N4KG response below -
On Sun, 7 Dec 1997 08:00:00 EST Texas RF <TexasRF@aol.com> writes:
>Gary Myers inquired about modeling high dipoles vs vertical antennas,
>noting the dipole shows higher gain.
>LB where are you?? My recollection is that horizontal polarity gets
>all the benefits of ground reflection gain, 5db or so being typical of
>theoretical maximum. Vertical polarization gets none of this benefit
>but I'll be danged if I can explain why. Perhaps one of you scientists
>there will enlighten us on this subject!
>73 de Gerald Williamson, K5GW
The ARRL Antenna Book devotes an entire chapter to Ground Effects.
(Chapter 3 in the 18th edition.)
Basically, the ground reflection coefficients are DIFFERENT for
and vertical polarization. Not only that, but they differ with
angle, and ground conductivity and dielectric constant.
For vertical polarization, the reflection coefficients drop off much
for horizontal polarization. In addition, the ground reflection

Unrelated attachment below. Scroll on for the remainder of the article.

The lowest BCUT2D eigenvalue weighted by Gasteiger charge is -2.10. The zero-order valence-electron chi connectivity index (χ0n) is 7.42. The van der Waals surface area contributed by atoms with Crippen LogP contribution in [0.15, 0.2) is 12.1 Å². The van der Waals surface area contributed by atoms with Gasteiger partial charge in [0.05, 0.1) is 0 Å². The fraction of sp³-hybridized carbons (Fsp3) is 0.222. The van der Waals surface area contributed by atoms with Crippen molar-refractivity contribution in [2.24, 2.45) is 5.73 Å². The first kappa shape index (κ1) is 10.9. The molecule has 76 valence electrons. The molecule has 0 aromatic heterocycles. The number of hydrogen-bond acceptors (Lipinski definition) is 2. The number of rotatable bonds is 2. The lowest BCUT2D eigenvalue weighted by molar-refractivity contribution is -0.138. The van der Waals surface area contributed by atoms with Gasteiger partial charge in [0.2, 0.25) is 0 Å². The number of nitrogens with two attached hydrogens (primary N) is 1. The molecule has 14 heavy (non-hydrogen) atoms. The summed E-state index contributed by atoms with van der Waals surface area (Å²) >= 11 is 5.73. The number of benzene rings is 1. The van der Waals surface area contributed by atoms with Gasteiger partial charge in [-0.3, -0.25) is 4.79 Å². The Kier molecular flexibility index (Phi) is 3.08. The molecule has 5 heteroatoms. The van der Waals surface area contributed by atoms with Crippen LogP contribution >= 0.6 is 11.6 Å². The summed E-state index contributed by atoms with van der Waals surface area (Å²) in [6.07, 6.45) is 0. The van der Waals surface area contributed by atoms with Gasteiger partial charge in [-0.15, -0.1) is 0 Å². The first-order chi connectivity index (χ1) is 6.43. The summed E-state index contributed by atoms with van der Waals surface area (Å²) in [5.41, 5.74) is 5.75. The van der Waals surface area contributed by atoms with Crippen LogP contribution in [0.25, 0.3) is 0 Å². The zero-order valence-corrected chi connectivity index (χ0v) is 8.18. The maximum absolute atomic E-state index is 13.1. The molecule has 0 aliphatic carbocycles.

vertically polarization goes through a minimum at an angle known as the
Pseudo Brewster Angle. A plot of vertical reflection coefficients at 21
is given in Figure 7. Figure 8 shows how PBA varies with frequency and
Bottom line: Horizontal polarization is better IF the antenna is more
a half wavelength above ground. This height requirement becomes more
difficult at lower frequencies and therefore verticals enjoy more
and better relative performance on the low bands, especially when
surrounded by high conductivity soil or saltwater. (See 6Y4A results in
the 1997 CQ WW CW DX Contest. Outstanding results from parasitic
vertical antennas at the waters edge.)
de Tom N4KG
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